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Virtual Classroom: What It Is & How It Works (2023 Guide)

  • Jeanette MartinJeanette Martin

Updated by Tara Malone

Curious about how a virtual classroom works? 

It’s totally understandable if you’re wondering how it can replace a normal classroom. Where are the whiteboards and student chatter, the computer lab and the library?

Although virtual classrooms provide a different experience from a traditional classroom, online learning has taken off and shows no sign of slowing down. The model’s been tested and improved, and there are now tons of platforms that host virtual classrooms

Online learning is a powerful solution for many professionals and students alike. It’s an effective method of learning that benefits both time-poor professionals looking to upskill as well as students who want convenient access to courses and quality academic degrees and certifications. 

If you’re keen to find out more about virtual classrooms, you’re in the right place. In this article we’ll cover what a virtual classroom is, how it works, and how to choose a virtual classroom platform.

Let’s get started!

What is a Virtual Classroom?

A virtual classroom is an online space where students and teachers interact with each other in real time. Students learn by engaging with a range of course materials, just as they do in a normal classroom. 

A virtual class done well is as stimulating and successful as a brick-and-mortar classroom. The main difference is that a virtual course is based on video conferencing with extra features to enhance learning. 

In a typical virtual class, teachers use many types of media to illustrate the concepts they teach. They play pre-recorded video and audio and share multimedia files.  They also commonly show slide decks with animations. Sometimes they draw diagrams on virtual whiteboards to make a point. 

In many virtual classes, both teachers and students can screen share.  And a recording of the live class can also be made available for instant review. 

Student participation can be moderated by a teacher in a virtual class.  For example, when a student wants to speak, they can “raise their hand” digitally. If they need help, they can also type instant messages in the chat.  They can even throw in an emoji or two to each other and to the teacher. In addition, students collaborate by joining small “breakout” groups for discussion and group projects.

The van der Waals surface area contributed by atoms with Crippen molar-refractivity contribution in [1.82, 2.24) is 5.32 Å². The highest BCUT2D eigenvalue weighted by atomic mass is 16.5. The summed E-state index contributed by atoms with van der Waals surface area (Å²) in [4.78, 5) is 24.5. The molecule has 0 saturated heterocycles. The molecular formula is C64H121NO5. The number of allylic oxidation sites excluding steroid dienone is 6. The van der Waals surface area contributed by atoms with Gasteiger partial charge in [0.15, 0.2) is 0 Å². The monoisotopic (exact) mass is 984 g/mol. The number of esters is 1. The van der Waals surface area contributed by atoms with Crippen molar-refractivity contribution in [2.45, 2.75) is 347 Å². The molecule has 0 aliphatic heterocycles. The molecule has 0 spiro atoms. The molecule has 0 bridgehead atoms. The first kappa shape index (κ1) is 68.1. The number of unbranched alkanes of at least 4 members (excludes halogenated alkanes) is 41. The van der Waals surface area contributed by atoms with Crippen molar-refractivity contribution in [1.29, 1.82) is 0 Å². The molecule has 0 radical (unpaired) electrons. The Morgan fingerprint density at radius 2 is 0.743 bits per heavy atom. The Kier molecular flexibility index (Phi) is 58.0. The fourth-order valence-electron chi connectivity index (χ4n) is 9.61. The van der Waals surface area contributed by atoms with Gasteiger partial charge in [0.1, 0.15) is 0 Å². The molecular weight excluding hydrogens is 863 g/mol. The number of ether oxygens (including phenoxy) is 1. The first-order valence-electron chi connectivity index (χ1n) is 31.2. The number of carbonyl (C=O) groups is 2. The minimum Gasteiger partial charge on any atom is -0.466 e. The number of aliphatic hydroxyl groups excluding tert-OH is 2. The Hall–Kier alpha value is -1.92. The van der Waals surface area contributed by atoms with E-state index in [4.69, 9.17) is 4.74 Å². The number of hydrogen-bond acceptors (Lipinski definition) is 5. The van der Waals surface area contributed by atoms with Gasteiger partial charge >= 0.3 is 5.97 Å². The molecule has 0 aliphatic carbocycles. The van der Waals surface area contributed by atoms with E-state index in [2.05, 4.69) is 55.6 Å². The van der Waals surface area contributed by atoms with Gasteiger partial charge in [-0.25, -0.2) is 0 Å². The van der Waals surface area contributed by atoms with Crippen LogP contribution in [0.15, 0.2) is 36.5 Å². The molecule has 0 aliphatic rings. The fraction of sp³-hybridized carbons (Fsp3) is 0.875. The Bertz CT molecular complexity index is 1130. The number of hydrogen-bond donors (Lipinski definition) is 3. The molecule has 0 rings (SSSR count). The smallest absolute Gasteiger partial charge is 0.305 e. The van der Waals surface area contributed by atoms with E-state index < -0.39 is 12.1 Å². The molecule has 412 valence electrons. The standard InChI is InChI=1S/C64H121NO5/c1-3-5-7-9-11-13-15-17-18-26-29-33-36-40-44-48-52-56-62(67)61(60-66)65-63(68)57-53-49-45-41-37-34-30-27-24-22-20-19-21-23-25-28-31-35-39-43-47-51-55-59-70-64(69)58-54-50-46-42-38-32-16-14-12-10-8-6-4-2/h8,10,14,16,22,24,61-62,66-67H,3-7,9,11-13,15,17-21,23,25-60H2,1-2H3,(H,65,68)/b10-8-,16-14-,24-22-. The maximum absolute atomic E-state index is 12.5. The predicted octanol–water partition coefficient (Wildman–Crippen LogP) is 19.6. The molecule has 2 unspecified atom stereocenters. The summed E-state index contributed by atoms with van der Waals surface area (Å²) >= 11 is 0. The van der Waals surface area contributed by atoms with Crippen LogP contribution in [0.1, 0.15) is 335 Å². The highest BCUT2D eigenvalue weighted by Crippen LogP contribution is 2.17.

In a virtual classroom, a teacher can track each student’s progress via online polls, quizzes, and analytics. This helps them to see what’s working and where students need help. 

What You Need for a Virtual Classroom

Before you can set up your virtual classroom, there are a few things you’ll need.

First, you’ll want to find a designated space where you can set up your equipment and teach your lessons. Your workspace should be quiet and have decent lighting so that your students can clearly see and hear you.

The required equipment is fairly basic – many online instructors operate their virtual classroom from their laptops. You might also opt to add more lighting, or invest in a high-quality microphone and camera. 

It’s also crucial to have a reliable and fast internet connection so your online classes run smoothly, without disruptions.

Finally, you’ll need to have a virtual classroom platform that meets the needs of your course. For example, if you’re teaching K-12 students, you’ll probably choose a different platform from someone who’s teaching professional training programs for adults.

Different Types Of Virtual Classrooms

Now that you know what a virtual classroom is and what you’ll need to create one, let’s take a look at some of the different kinds of virtual classrooms.

1. MOOCs

MOOCs are Massive Open Online Courses, which means they’re open to all. Top global universities, including Harvard, Stanford, and Oxford, create the online course content and supporting materials. MOOCs also feature discussion forums that encourage student engagement. That said, there can be differences with different types of MOOCs. For example, some courses are free while others charge fees, and some give certificates of completion while others do not.